"I have long been a fan of laksa, a rich noodle soup made famous by the Nyonya cooking of Singapore and Malaysia," says Manfield. "It's something I've made ever since I first started cooking, and I tweak it every now and then for a subtle difference. The soup can be adapted to use chicken or fish stock or a combination. To make it vegetarian, use a spiced vegetable stock and double the amount of tofu. This soup is one of my defining tastes of the '90s, loved for its restorative and seductive flavour. The laksa paste and the stock can be made ahead of time, making the last-minute cooking and assembly quick and easy."
- 500 ml coconut milk (2 cups)
- 1 tbsp chilli jam
- 750 ml fish or chicken stock (3 cups)
- Vegetable oil, for deep-frying
- 150 gm silken tofu, cut into 12 cubes
- 1½ tbsp fish sauce, or to taste
- 12 large uncooked king prawns, peeled, tails intact, deveined and butterflied
- 1 tbsp lime juice, or to taste
- 300 gm fresh thin rice noodles (see note)
- 100 gm bean sprouts
- Fried shallots, thinly sliced small red chilli, coriander and Vietnamese mint, to serve
- 120 ml vegetable oil
- 25 gm candlenuts (see note)
- 6 red shallots, coarsely chopped
- 4 garlic cloves, thinly sliced
- 4 red birdseye chillies, finely chopped
- 2 coriander roots, finely chopped
- 2 long red dried chillies, roasted and ground (see cook’s notes)
- 1 lemongrass stalk, white part only, thinly sliced
- 1 tbsp finely chopped coriander
- 1 tbsp finely chopped Vietnamese mint
- 2 tsp belacan, roasted (see note)
- 1 tsp finely grated lime rind
- 1 tsp galangal, finely chopped
- 1 tsp fresh turmeric, finely chopped
- 1 tsp dried prawns, roasted and ground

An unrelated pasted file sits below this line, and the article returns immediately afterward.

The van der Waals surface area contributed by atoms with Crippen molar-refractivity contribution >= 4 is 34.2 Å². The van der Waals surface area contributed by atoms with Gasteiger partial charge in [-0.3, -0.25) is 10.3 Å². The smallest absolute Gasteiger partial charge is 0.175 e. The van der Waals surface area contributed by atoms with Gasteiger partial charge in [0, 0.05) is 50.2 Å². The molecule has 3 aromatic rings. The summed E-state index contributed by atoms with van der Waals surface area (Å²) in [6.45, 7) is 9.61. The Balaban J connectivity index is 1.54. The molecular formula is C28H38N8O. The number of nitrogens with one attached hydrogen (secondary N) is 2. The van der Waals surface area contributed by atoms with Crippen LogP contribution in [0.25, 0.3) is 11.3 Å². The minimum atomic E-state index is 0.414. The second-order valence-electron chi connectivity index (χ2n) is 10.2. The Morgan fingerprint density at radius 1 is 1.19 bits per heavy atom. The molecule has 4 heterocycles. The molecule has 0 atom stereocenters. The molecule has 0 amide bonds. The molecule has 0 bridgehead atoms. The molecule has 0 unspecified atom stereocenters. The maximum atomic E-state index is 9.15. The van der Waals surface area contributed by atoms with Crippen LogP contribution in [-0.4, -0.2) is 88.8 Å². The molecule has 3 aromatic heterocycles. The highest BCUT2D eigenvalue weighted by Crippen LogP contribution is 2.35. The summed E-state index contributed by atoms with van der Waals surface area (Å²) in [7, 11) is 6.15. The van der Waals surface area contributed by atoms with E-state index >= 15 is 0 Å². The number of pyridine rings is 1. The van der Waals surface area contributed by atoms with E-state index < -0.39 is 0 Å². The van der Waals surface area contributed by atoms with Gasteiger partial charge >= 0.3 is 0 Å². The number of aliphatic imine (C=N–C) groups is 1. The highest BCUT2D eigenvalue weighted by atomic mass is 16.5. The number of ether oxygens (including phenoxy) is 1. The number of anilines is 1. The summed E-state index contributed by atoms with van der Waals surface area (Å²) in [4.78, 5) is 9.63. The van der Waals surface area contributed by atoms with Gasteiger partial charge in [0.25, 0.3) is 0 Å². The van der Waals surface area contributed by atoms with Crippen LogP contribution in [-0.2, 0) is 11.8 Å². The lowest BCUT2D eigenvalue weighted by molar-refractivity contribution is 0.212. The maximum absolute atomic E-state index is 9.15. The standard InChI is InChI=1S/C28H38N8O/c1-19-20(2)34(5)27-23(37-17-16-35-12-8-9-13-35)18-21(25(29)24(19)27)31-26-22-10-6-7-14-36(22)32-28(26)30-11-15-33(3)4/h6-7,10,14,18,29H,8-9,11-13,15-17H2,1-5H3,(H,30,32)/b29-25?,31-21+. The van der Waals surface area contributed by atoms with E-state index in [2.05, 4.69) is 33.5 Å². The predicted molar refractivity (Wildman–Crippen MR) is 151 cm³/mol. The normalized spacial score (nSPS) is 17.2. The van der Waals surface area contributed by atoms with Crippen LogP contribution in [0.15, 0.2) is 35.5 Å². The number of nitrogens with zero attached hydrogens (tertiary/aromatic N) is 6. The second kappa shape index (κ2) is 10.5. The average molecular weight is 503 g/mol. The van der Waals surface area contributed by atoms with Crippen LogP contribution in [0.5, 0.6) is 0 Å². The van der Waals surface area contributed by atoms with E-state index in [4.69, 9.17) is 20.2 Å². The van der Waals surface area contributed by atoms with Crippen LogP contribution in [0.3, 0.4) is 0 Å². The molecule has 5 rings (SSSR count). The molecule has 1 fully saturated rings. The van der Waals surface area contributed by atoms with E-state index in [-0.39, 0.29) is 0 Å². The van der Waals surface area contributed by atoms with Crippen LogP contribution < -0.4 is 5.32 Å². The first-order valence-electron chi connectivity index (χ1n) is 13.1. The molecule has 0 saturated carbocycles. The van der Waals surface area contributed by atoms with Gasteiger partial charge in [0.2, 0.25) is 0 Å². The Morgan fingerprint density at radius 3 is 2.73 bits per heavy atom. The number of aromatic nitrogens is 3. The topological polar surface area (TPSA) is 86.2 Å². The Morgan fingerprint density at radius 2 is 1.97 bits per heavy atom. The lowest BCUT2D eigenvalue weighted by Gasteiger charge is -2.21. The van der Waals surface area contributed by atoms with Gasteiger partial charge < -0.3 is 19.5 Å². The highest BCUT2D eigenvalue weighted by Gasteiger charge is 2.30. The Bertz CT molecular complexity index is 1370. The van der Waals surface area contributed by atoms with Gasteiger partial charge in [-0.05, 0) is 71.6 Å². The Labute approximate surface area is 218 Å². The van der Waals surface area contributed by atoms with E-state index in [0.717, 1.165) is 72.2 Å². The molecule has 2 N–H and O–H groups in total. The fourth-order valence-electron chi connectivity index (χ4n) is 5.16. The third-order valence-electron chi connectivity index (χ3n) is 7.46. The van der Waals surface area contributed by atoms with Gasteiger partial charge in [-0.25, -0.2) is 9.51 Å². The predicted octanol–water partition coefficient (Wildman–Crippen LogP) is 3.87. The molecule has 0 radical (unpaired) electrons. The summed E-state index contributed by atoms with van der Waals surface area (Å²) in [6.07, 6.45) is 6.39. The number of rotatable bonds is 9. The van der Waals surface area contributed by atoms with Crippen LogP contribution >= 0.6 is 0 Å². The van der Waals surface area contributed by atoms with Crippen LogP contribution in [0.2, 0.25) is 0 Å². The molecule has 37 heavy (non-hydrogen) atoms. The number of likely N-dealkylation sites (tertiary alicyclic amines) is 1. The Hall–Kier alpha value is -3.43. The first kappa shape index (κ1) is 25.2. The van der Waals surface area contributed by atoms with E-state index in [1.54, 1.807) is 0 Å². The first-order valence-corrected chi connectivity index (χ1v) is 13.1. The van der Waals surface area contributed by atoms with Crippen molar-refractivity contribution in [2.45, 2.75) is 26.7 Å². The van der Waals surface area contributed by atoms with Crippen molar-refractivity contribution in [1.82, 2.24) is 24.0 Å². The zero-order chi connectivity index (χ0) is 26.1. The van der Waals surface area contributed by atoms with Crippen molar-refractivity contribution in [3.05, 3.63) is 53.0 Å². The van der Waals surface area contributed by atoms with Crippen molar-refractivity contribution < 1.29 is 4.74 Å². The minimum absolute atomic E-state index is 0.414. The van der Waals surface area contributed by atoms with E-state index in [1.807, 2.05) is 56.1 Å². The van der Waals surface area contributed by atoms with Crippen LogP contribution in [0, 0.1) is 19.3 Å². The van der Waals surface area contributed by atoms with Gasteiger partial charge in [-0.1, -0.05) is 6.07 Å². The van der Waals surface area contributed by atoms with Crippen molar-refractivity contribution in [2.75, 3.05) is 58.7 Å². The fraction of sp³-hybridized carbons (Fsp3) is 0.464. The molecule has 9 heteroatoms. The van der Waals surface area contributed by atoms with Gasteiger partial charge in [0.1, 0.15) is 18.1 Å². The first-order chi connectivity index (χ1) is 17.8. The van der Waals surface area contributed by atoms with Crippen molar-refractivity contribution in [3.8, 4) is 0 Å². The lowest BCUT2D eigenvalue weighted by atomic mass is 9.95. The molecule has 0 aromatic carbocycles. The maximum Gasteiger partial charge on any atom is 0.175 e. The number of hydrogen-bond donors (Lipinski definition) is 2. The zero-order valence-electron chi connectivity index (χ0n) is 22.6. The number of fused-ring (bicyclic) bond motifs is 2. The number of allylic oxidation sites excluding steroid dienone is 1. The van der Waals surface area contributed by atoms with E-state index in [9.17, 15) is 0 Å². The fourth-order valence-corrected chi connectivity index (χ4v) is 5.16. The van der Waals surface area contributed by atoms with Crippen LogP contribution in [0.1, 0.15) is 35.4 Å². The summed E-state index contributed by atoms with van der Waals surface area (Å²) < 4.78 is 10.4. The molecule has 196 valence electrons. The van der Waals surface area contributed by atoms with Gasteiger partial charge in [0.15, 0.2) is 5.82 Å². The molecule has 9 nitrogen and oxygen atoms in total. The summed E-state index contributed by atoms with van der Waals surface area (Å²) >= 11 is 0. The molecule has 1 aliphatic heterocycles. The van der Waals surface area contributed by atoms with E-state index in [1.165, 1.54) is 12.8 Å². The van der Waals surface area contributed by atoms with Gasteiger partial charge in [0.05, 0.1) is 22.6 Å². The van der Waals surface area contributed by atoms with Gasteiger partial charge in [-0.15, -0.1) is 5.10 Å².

- 1 tsp coriander seeds, roasted and ground (see cook’s notes)
- 1 tsp ground turmeric
- 1For laksa paste, blend ingredients in a food processor or a blender to a smooth paste. Store in a sealed container covered with a film of oil and refrigerate until ready to use. Laksa paste will keep refrigerated for 2 weeks.
- 2To make the soup, combine coconut milk, chilli jam and ¼ cup laksa paste (reserve remaining for another use) in a large saucepan, bring to the boil, then reduce heat to medium and simmer to infuse and develop flavours (10 minutes). Add stock, bring back to the boil, then reduce heat to medium and simmer for 10 minutes.
- 3Heat oil in a deep-fryer or deep saucepan to 180C. Deep-fry tofu in batches until puffed and golden brown (4-5 minutes; be careful, hot oil will spit). Drain on paper towels.
- 4Add fish sauce to soup, remove from heat, pass through a fine sieve (discard solids), return soup to pan and bring back to simmering point. Add prawns and simmer gently until opaque and just cooked (1-2 minutes). Remove from heat, stir in lime juice, taste and adjust balance if necessary with extra fish sauce and lime juice.
- 5To serve, divide noodles evenly among bowls, add fried tofu, ladle soup and prawns over and served scattered with bean sprouts, fried shallots, sliced chilli, coriander and mint.
Fresh rice noodles, candlenuts and shrimp paste (known as belacan in Malaysia) are available from Asian grocers. If you can’t find fresh noodles, use cooked dried rice noodles. To roast shrimp paste, wrap in foil and roast in a 200C oven until pungent (2-3 minutes).
Drink Suggestion: A chenin blanc from the Loire (I love Domaine Pichot Vouvray), or one from the Perth Hills. Drink suggestion by Christine Manfield